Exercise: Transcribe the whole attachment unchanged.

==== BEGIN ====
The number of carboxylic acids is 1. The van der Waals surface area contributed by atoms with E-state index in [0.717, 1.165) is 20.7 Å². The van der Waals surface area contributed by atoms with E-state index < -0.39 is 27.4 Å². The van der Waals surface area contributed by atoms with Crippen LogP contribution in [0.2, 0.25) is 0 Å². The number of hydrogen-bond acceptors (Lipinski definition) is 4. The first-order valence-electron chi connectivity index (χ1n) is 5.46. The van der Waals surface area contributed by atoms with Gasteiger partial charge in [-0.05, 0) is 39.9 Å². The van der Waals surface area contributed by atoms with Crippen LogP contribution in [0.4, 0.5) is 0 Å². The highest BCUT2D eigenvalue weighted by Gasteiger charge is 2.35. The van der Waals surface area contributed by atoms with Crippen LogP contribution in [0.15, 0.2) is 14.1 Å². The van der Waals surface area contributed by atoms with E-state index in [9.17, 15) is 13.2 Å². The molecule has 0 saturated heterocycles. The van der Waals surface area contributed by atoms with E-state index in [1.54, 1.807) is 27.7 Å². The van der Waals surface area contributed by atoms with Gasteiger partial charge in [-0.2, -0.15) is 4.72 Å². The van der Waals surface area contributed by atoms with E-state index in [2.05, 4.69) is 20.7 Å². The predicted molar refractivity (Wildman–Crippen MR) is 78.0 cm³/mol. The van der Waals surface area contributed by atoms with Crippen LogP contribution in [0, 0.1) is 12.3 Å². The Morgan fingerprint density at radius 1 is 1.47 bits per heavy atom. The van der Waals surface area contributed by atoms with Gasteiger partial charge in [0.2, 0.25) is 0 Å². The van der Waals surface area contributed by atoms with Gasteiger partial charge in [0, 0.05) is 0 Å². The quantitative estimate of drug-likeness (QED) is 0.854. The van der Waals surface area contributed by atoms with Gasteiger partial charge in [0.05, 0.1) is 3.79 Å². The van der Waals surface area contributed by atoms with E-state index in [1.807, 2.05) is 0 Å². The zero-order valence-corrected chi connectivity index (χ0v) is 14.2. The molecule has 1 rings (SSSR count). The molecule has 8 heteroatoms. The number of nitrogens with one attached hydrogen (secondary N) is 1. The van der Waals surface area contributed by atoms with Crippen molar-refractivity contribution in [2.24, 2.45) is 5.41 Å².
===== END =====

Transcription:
The number of carboxylic acids is 1. The van der Waals surface area contributed by atoms with E-state index in [0.717, 1.165) is 20.7 Å². The van der Waals surface area contributed by atoms with E-state index < -0.39 is 27.4 Å². The van der Waals surface area contributed by atoms with Crippen LogP contribution in [0.2, 0.25) is 0 Å². The number of hydrogen-bond acceptors (Lipinski definition) is 4. The first-order valence-electron chi connectivity index (χ1n) is 5.46. The van der Waals surface area contributed by atoms with Gasteiger partial charge in [-0.05, 0) is 39.9 Å². The van der Waals surface area contributed by atoms with Crippen LogP contribution in [0.4, 0.5) is 0 Å². The highest BCUT2D eigenvalue weighted by Gasteiger charge is 2.35. The van der Waals surface area contributed by atoms with Crippen LogP contribution in [0.15, 0.2) is 14.1 Å². The van der Waals surface area contributed by atoms with E-state index in [9.17, 15) is 13.2 Å². The molecule has 0 saturated heterocycles. The van der Waals surface area contributed by atoms with E-state index in [1.54, 1.807) is 27.7 Å². The van der Waals surface area contributed by atoms with Gasteiger partial charge in [-0.2, -0.15) is 4.72 Å². The van der Waals surface area contributed by atoms with E-state index in [2.05, 4.69) is 20.7 Å². The predicted molar refractivity (Wildman–Crippen MR) is 78.0 cm³/mol. The van der Waals surface area contributed by atoms with Crippen LogP contribution in [0, 0.1) is 12.3 Å². The Morgan fingerprint density at radius 1 is 1.47 bits per heavy atom. The van der Waals surface area contributed by atoms with Gasteiger partial charge in [0.2, 0.25) is 0 Å². The van der Waals surface area contributed by atoms with Gasteiger partial charge in [0, 0.05) is 0 Å². The quantitative estimate of drug-likeness (QED) is 0.854. The van der Waals surface area contributed by atoms with Gasteiger partial charge in [0.05, 0.1) is 3.79 Å². The van der Waals surface area contributed by atoms with E-state index in [1.807, 2.05) is 0 Å². The zero-order valence-corrected chi connectivity index (χ0v) is 14.2. The molecule has 1 rings (SSSR count). The molecule has 8 heteroatoms. The number of nitrogens with one attached hydrogen (secondary N) is 1. The van der Waals surface area contributed by atoms with Crippen molar-refractivity contribution in [2.24, 2.45) is 5.41 Å².